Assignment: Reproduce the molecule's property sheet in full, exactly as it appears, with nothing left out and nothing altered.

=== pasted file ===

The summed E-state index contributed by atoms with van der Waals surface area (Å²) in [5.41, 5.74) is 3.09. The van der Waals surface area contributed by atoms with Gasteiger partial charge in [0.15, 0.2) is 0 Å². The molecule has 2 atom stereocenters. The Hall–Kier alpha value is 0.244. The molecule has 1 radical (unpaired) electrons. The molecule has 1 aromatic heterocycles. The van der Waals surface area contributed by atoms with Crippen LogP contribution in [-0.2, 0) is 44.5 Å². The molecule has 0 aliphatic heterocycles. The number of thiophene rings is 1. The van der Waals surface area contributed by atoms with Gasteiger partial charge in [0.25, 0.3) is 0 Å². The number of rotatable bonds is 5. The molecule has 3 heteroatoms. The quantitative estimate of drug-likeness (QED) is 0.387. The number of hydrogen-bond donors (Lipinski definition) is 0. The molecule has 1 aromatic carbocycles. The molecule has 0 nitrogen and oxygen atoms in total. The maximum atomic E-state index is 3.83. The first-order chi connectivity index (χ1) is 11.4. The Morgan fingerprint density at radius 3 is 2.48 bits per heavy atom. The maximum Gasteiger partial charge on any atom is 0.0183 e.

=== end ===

The summed E-state index contributed by atoms with van der Waals surface area (Å²) in [5.41, 5.74) is 3.09. The van der Waals surface area contributed by atoms with Gasteiger partial charge in [0.15, 0.2) is 0 Å². The molecule has 2 atom stereocenters. The Hall–Kier alpha value is 0.244. The molecule has 1 radical (unpaired) electrons. The molecule has 1 aromatic heterocycles. The van der Waals surface area contributed by atoms with Crippen LogP contribution in [-0.2, 0) is 44.5 Å². The molecule has 0 aliphatic heterocycles. The number of thiophene rings is 1. The van der Waals surface area contributed by atoms with Gasteiger partial charge in [0.25, 0.3) is 0 Å². The number of rotatable bonds is 5. The molecule has 3 heteroatoms. The quantitative estimate of drug-likeness (QED) is 0.387. The number of hydrogen-bond donors (Lipinski definition) is 0. The molecule has 1 aromatic carbocycles. The molecule has 0 nitrogen and oxygen atoms in total. The maximum atomic E-state index is 3.83. The first-order chi connectivity index (χ1) is 11.4. The Morgan fingerprint density at radius 3 is 2.48 bits per heavy atom. The maximum Gasteiger partial charge on any atom is 0.0183 e.